What did it matter anyway? The protectors had killed her mom for doing her job. They had killed her dad for trying to protect his own daughter—for trying to do their job for them. And now they might as well be killing her. If they hadn’t taken everything from her, she wouldn’t be alone in the woods, dehydrating. She wouldn—

Ansel’s left foot stepped lower than she had expected it to, splashing into knee deep water and sending the rest of her body tumbling in after. She came up for air, laughing and splashing, then brushed the wet hair out of her face, dunking her head under water and gulping in as much of it as her stomach could hold.

Now this was the life. She tossed her rucksack on the shore to dry then yanked off her shoes and tossed them next to it. The water wasn’t deep, but she could crawl around in it and pretend like she was swimming—not that she actually knew how to swim anyway. This little pond looked exactly like the waterhole she and Pidgeon always stopped at near the elevator, but there was no Pidgeon here to interrupt the silence for her. There was only her, the trees, and the twinkling dark sky for the rest of forever.

She almost wished she was still up on the mountain, staring at those bright lights—the foliage overhead was too thick to see through—but she was happy to have water, and she had plenty of time to climb every mountain in sight. She had plenty of time to do whatever she wanted to from now on. She’d stock up on water, maybe eat some beans and find a way to use the empty can as extra storage, then she’d be ready to climb the next mountain in her way.

But not right now. First she needed some rest. She crawled out of the calm pond and laid in the grass next to her rucksack, using her hands behind her head as a pillow. Tomorrow was a new day and there were endless tomorrows after that. Tonight it was time for sleep.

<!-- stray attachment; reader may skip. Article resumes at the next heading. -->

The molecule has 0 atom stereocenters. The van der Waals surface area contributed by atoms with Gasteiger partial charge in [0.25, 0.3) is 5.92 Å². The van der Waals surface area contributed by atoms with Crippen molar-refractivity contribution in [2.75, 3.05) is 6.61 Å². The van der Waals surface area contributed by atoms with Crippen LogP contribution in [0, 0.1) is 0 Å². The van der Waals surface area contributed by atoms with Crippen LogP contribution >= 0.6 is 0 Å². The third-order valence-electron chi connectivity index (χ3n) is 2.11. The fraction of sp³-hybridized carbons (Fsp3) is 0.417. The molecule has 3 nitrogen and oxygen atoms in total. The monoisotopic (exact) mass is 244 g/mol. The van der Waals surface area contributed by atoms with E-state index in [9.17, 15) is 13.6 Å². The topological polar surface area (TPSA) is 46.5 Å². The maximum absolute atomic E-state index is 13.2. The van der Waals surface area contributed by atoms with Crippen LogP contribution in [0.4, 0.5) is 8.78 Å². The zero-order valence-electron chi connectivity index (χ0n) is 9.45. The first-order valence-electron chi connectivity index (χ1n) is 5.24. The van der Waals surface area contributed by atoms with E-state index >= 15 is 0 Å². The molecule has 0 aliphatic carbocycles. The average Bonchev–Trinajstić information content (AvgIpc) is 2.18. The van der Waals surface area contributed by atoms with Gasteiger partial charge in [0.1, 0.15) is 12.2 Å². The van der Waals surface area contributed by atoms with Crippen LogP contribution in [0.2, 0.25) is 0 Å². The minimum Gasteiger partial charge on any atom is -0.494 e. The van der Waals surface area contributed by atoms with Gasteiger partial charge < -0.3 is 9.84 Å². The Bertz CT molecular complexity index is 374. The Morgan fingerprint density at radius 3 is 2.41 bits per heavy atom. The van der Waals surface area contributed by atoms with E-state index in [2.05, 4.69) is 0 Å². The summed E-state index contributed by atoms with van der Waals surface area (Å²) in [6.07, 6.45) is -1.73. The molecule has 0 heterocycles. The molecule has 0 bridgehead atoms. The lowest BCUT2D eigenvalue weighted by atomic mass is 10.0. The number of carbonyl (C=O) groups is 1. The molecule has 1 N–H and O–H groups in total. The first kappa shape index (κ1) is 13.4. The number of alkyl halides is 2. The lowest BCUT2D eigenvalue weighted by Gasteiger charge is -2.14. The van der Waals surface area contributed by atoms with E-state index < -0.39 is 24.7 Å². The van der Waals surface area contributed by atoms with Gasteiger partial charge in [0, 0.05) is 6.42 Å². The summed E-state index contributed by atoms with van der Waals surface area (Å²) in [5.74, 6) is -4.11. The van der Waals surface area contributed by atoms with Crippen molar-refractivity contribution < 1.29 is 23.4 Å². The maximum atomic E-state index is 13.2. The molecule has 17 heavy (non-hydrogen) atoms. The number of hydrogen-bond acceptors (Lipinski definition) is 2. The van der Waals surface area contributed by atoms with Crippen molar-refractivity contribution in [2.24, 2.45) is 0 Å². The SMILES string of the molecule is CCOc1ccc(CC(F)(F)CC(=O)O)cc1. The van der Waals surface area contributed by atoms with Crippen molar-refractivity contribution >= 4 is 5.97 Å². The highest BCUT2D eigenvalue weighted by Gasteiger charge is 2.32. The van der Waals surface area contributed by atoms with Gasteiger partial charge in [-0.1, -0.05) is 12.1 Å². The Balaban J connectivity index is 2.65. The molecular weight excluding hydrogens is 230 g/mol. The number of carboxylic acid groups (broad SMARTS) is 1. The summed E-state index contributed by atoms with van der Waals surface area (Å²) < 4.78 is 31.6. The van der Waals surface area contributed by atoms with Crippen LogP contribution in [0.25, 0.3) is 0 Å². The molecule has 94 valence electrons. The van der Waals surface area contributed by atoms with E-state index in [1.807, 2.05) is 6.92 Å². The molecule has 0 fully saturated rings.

#     #     #

Ansel awoke with the first rays of sunlight. Even with all the noise she had made getting up, a big floppy-eared rat sat at the edge of the slowly rolling pond, sipping on the cool morning water. When Ansel remembered where she was and gathered herself, she jumped into hunter mode.

Every motion was performed without noise. Her muscles tightened. She slipped the sling out of her back pocket, fished a rock out of the pouch attached to her pants waist, and pulled the sling back, struggling a bit at first from the extra weight required by the new slingshot but soon holding her aim steady and on target.


The weird rat jumped, it’s flopping ears flapping, and it landed upside down, half in the water and half out, back leg twitching with the last pangs of life.

Ansel pulled the rat out of the water by its ears and laid it out next to her shoes to dry before going to collect sticks and twigs to start a fire. With the fire roaring, she set to skinning the rat with the knife Rosalind had given her. She didn’t see any use for all the other gadgets the thing came with, but the knife was worth having, especially without any other trash around to carve the rat with.

Ansel wondered at what exactly the animal could be as she removed it’s skin. She had never seen a rat with such long ears before. Maybe it wasn’t a rat at all. There were a lot of weird animals she had never seen before out in that wilderness with her. Hopefully they tasted as good as she already knew rats did.

This long-eared one did taste good, that was for sure. It was nothing like rat, sure, but more like a million times better. For starters, there was a lot more meat on this thing than there was on any of the rats that she had ever eaten. And secondly, all of this animal’s meat was made of pure, delicious muscle. She chewed it down greedily, stacking the picked clean bones in a neat little pile behind her, then took another swim in the cool pond before laying out to dry and decide on what she wanted to do next.

Next was another mountain and she knew it. The mountains were everything to her now. She had climbed over one and she would climb over the next and the next and the next until she was as far away from the Scientist and everyone else in the worlds as she could be, however far that was.

She strapped on her shoes and filled up the empty water bottle—she hadn’t opened a can yet so the bottle would have to do—then she dunked her head into the pond and drank as much as she could. When she felt like she was going to burst, she came up for a few breaths of air, then she dunked her head under again to drink some more.

She could hear the water swishing around in her stomach as she marched toward the next mountain, her rucksack on her back. She laughed and tried to skip along, but her stomach was too fat with liquid so she had to settle for a stroll, her mind set on the sheer cliff face of the next mountain in front of her.